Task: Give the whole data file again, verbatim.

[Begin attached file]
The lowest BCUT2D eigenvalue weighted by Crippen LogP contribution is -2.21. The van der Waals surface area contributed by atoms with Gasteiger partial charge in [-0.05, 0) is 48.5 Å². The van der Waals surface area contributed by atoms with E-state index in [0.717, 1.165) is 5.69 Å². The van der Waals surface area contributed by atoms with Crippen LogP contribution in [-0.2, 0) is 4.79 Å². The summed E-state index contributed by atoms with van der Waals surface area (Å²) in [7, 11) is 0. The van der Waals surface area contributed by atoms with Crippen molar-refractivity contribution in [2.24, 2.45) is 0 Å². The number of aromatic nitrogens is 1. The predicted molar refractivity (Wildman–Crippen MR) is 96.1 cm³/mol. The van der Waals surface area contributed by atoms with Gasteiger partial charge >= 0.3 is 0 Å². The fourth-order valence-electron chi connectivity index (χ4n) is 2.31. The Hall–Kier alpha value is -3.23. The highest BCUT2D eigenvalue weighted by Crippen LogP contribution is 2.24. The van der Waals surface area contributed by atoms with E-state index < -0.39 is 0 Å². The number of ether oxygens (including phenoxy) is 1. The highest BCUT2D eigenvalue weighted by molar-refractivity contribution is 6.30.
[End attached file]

The lowest BCUT2D eigenvalue weighted by Crippen LogP contribution is -2.21. The van der Waals surface area contributed by atoms with Gasteiger partial charge in [-0.05, 0) is 48.5 Å². The van der Waals surface area contributed by atoms with E-state index in [0.717, 1.165) is 5.69 Å². The van der Waals surface area contributed by atoms with Crippen LogP contribution in [-0.2, 0) is 4.79 Å². The summed E-state index contributed by atoms with van der Waals surface area (Å²) in [7, 11) is 0. The van der Waals surface area contributed by atoms with Crippen molar-refractivity contribution in [2.24, 2.45) is 0 Å². The number of aromatic nitrogens is 1. The predicted molar refractivity (Wildman–Crippen MR) is 96.1 cm³/mol. The van der Waals surface area contributed by atoms with Gasteiger partial charge >= 0.3 is 0 Å². The fourth-order valence-electron chi connectivity index (χ4n) is 2.31. The Hall–Kier alpha value is -3.23. The highest BCUT2D eigenvalue weighted by Crippen LogP contribution is 2.24. The van der Waals surface area contributed by atoms with E-state index < -0.39 is 0 Å². The number of ether oxygens (including phenoxy) is 1. The highest BCUT2D eigenvalue weighted by molar-refractivity contribution is 6.30.